He had always wanted to cycle across Canada. Since immigrating to Canada as a teenager, he never had the time, or the money for such a luxury, as he called it. After his wife’s passing, he wondered what he would do with himself, and his house. He wanted an adventure. He wanted to do something different, he said. He was healthy for his age, and had saved up a little money. It was time for a change, he thought.

He rented his house. He would decide what to do with it later. He tuned his bike, loaded his panniers, and headed off across the country. Alone.

If you have never visited Canada, you have to understand it is big. 6,100 km from coast-to-coast. And, it has a very substantial mountain range on the west coast. The Rockies. This is not an easy crossing for anyone, let alone a 75 year old on a fully loaded bike. When I met him, he was half way across the mountain ranges, and looked no worse for wear. On the contrary, he was having the time of his life. He wore a wide, permanent smile and laughed easily. I’m sure he had difficult days. But on this day, he was in a good mood, and anxious to share his adventure.

I never saw him again. I have no idea if he made it. This was before the internet, blogs, and cell phones. I regret not staying in touch, and have been curious ever since.

This gentle man has been an inspiration. Because of him, I realize you are never too old to chase a dream; that travel by bike is more enjoyable, and enlightening; and, when you have a chance encounter like this, always exchange contact information.

I have had numerous chance encounters like this. One day, I’m going to write them all down. Somewhere nestled amongst them is my epitaph.

Compact crankset …

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I have been waiting a long time to write this post.

My son gave me new, compact chainrings for Christmas this year. For those of you who may not be familiar with compact cranksets, they have two smaller chainrings that are particularly well suited for climbing. At the time, my son didn’t realize they wouldn’t fit on my standard crankset.

What was I to do?

I had learned over the past several years that for the type of cycling I do, not to mention my age, they are preferable. I have a compact crankset on the Roberts and love it. I haven’t lost any speed, except perhaps on long descents, and I climb more easily, and faster.

There was nothing else to do but purchase a new compact crankset. My son and I looked online, and eventually found a good deal. This past weekend, we installed the new cranks, and I immediately went for a ride looking for hills to climb.

For a road cyclist, hills on a light, carbon bike with a 50-34 crankset is like a bone to a dog. You just can’t get enough. Hills are easier to climb. On the flat, you maintain a higher cadence and tire less quickly, travelling farther with less effort. Is there anything better?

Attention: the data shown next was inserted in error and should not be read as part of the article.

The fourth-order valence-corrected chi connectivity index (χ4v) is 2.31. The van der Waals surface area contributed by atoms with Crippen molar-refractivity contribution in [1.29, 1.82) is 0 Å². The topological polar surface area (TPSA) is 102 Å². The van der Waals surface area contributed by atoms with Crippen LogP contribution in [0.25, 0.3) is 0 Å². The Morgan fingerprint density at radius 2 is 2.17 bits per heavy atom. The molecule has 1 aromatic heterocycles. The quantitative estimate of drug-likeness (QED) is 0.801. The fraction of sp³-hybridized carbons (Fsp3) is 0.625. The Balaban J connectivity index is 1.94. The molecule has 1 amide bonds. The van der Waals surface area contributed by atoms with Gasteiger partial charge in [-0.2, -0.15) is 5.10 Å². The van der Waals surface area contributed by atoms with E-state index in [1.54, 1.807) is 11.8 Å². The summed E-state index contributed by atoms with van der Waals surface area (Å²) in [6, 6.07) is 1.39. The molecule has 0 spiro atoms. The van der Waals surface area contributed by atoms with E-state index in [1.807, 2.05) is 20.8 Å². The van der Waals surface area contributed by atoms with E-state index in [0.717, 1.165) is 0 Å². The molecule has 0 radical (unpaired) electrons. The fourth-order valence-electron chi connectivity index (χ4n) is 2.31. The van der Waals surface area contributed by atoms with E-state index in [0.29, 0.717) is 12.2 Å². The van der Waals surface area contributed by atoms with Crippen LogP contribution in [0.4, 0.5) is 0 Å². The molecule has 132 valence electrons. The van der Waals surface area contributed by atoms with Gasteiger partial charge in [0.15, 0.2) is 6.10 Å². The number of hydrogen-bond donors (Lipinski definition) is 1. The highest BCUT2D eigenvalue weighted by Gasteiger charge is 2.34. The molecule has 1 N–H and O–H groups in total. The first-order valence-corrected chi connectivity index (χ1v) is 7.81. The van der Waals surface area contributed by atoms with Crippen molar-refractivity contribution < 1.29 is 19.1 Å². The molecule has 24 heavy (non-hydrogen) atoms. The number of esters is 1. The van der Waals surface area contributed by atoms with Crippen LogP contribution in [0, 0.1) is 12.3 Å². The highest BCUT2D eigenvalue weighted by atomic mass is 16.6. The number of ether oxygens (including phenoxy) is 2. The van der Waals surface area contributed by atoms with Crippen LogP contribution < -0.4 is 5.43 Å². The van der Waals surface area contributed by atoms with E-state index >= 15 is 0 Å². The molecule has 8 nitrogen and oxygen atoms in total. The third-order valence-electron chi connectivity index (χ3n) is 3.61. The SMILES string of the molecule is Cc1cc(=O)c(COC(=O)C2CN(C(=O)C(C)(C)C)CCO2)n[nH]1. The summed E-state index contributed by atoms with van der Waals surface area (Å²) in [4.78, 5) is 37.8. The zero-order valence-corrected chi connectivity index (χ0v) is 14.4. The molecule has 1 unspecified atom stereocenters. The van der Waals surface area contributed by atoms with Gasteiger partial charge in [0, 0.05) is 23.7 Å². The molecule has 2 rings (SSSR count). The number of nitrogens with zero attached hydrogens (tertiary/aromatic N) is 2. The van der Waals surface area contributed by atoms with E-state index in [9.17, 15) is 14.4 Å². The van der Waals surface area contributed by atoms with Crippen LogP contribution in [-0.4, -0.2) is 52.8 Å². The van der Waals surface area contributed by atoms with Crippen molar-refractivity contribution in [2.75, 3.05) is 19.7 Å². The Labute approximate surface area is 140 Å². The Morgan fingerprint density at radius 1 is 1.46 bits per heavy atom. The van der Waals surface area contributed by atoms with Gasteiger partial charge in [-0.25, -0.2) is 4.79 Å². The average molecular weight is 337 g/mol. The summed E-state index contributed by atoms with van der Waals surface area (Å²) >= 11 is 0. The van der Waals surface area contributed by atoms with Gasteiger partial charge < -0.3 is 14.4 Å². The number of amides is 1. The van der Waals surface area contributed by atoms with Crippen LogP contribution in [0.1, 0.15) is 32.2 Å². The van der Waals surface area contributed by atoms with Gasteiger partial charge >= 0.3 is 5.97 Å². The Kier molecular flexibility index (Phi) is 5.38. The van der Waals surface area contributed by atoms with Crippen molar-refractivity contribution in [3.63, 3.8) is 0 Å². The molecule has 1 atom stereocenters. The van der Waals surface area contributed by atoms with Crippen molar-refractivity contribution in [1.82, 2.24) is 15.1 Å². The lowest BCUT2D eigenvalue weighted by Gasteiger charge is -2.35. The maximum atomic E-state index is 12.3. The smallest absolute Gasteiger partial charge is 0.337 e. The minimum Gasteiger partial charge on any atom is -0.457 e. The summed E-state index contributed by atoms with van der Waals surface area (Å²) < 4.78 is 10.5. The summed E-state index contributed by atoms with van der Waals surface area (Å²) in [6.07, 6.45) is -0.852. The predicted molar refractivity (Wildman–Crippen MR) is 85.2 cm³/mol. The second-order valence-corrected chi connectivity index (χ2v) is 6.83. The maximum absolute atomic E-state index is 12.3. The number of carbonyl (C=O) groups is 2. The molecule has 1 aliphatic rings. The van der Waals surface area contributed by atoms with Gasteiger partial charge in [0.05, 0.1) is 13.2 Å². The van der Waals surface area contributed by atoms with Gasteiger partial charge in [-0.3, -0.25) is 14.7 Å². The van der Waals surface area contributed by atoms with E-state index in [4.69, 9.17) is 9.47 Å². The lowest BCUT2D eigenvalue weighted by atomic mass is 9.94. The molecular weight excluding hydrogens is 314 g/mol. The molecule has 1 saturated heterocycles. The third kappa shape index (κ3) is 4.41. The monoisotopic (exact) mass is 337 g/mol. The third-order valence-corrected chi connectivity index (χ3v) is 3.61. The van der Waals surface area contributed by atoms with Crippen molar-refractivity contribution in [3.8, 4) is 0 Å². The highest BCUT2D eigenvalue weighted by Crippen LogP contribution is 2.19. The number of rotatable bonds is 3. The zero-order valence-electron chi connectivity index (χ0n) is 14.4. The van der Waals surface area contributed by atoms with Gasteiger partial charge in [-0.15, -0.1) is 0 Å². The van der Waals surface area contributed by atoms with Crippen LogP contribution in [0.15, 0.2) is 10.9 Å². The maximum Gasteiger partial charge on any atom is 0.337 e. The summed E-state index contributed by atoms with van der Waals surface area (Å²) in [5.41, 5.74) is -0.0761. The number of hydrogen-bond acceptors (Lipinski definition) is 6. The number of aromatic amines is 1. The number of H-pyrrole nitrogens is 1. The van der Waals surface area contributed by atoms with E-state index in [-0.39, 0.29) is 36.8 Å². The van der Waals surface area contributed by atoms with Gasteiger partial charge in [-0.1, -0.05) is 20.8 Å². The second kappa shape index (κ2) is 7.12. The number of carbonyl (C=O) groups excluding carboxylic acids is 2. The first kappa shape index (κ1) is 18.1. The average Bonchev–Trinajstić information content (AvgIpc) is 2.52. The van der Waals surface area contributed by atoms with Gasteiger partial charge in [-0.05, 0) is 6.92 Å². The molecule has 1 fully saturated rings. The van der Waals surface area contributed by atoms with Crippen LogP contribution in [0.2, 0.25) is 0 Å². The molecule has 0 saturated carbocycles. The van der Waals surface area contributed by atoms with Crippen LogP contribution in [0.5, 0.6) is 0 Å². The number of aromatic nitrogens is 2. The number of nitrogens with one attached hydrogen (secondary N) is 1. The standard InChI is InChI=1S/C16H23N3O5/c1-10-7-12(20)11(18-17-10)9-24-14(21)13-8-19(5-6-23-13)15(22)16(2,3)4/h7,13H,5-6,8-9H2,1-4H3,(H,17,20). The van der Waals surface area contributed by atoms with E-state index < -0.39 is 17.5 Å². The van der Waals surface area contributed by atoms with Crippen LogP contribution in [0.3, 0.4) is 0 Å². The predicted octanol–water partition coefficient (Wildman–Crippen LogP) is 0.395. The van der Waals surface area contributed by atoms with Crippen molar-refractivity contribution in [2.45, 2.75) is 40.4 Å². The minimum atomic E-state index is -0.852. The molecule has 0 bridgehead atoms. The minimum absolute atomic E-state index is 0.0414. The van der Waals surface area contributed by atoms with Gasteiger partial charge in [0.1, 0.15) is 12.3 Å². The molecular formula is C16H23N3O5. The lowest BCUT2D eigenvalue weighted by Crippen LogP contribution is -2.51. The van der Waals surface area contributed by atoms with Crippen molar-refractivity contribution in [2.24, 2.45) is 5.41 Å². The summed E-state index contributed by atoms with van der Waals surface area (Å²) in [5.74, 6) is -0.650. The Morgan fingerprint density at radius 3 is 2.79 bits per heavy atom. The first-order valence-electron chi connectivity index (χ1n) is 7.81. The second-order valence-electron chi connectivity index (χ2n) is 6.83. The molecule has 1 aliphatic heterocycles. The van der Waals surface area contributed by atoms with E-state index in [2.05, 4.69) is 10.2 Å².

I got my first taste of compact cranks on a road bike several years back. I took my kids there for a holiday. A week in the sun to swim, snorkel and relax. And, cycle. We discovered a bike shop near where we were staying that rented carbon road bikes equipped with compact cranksets. We couldn’t resist, and one day cycled the West Maui Loop, an epic ride around the perimeter of the small volcano which includes several category climbs.

I subsequently learned that professional cyclists are equipped with compact setups, particularly for the long, climbing stages. Where had I been? Now, both of my road bikes have compact setups.

So, if you are out there considering a new road bike, or wanting to upgrade the one you already have, ask about compact cranksets. I guarantee you will not be disappointed.

Last long ride …

This morning, I did a 75 km ride. The last long ride before next weekend’s Pacific Populaire. I rode out to New West and back along River Road, up and over Little Mountain to Stanley Park, a lap on the road around the park, up the Prospect Point Hill climb, down the long, fast descent and back up Little Mountain.

Surprisingly, it was more difficult than I expected. I felt terrific for the first 45-50 km. And then, despite hydrating regularly and 2 Cliff Bars, I seemed to “bonk”. I finished the ride maintaining a decent pace but, I was spent.

I’ll spend this week trying to figure it out. Was I too cold? Did I wear the right clothing? Did I eat enough? Did I drink enough? Had I fully recovered from yesterday’s “Very Hard” workout? It’s a mystery.

I had one small bottle of water with electrolyte for 3 hours. Probably not enough. I ate 2 cliff bars, 1 every 45 minutes. Probably not enough. At the 60 km mark, I felt like a peanut butter and banana sandwich. I wore 3 layers – a long sleeve synthetic base layer, a long sleeve marino wool top and my cycling rain jacket. The jacket doesn’t breath well (but good in the rain). When I got in, the 2 under layers were soaked. And, I felt chilled most of the ride. I think I may have worn the wrong jacket.